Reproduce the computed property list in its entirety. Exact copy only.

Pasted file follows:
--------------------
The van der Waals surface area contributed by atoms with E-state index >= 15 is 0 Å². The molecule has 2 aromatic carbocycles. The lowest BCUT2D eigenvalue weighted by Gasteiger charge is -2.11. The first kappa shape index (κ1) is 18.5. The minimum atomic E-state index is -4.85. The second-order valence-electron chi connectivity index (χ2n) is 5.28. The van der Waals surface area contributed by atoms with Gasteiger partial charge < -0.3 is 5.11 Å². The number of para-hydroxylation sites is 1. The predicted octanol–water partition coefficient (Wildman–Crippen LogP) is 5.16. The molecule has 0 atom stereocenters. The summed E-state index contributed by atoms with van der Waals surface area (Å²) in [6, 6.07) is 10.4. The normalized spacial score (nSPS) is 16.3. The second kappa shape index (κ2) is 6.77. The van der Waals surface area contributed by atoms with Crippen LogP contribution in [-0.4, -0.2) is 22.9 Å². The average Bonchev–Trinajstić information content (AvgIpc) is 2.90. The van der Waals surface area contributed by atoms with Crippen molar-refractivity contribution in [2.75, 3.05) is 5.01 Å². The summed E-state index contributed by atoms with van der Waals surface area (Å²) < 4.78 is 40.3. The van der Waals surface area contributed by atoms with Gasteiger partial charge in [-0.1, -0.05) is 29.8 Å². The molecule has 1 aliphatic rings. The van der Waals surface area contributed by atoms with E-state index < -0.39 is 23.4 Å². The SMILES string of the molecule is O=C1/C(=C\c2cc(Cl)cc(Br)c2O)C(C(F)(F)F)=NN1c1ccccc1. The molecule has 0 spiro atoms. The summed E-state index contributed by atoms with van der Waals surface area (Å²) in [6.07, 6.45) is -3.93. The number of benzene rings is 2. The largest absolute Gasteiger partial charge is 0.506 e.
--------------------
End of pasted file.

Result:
The van der Waals surface area contributed by atoms with E-state index >= 15 is 0 Å². The molecule has 2 aromatic carbocycles. The lowest BCUT2D eigenvalue weighted by Gasteiger charge is -2.11. The first kappa shape index (κ1) is 18.5. The minimum atomic E-state index is -4.85. The second-order valence-electron chi connectivity index (χ2n) is 5.28. The van der Waals surface area contributed by atoms with Gasteiger partial charge < -0.3 is 5.11 Å². The number of para-hydroxylation sites is 1. The predicted octanol–water partition coefficient (Wildman–Crippen LogP) is 5.16. The molecule has 0 atom stereocenters. The summed E-state index contributed by atoms with van der Waals surface area (Å²) in [6, 6.07) is 10.4. The normalized spacial score (nSPS) is 16.3. The second kappa shape index (κ2) is 6.77. The van der Waals surface area contributed by atoms with Crippen LogP contribution in [-0.4, -0.2) is 22.9 Å². The average Bonchev–Trinajstić information content (AvgIpc) is 2.90. The van der Waals surface area contributed by atoms with Crippen molar-refractivity contribution in [2.75, 3.05) is 5.01 Å². The summed E-state index contributed by atoms with van der Waals surface area (Å²) < 4.78 is 40.3. The van der Waals surface area contributed by atoms with Gasteiger partial charge in [-0.1, -0.05) is 29.8 Å². The molecule has 1 aliphatic rings. The van der Waals surface area contributed by atoms with E-state index < -0.39 is 23.4 Å². The SMILES string of the molecule is O=C1/C(=C\c2cc(Cl)cc(Br)c2O)C(C(F)(F)F)=NN1c1ccccc1. The molecule has 0 spiro atoms. The summed E-state index contributed by atoms with van der Waals surface area (Å²) in [6.07, 6.45) is -3.93. The number of benzene rings is 2. The largest absolute Gasteiger partial charge is 0.506 e.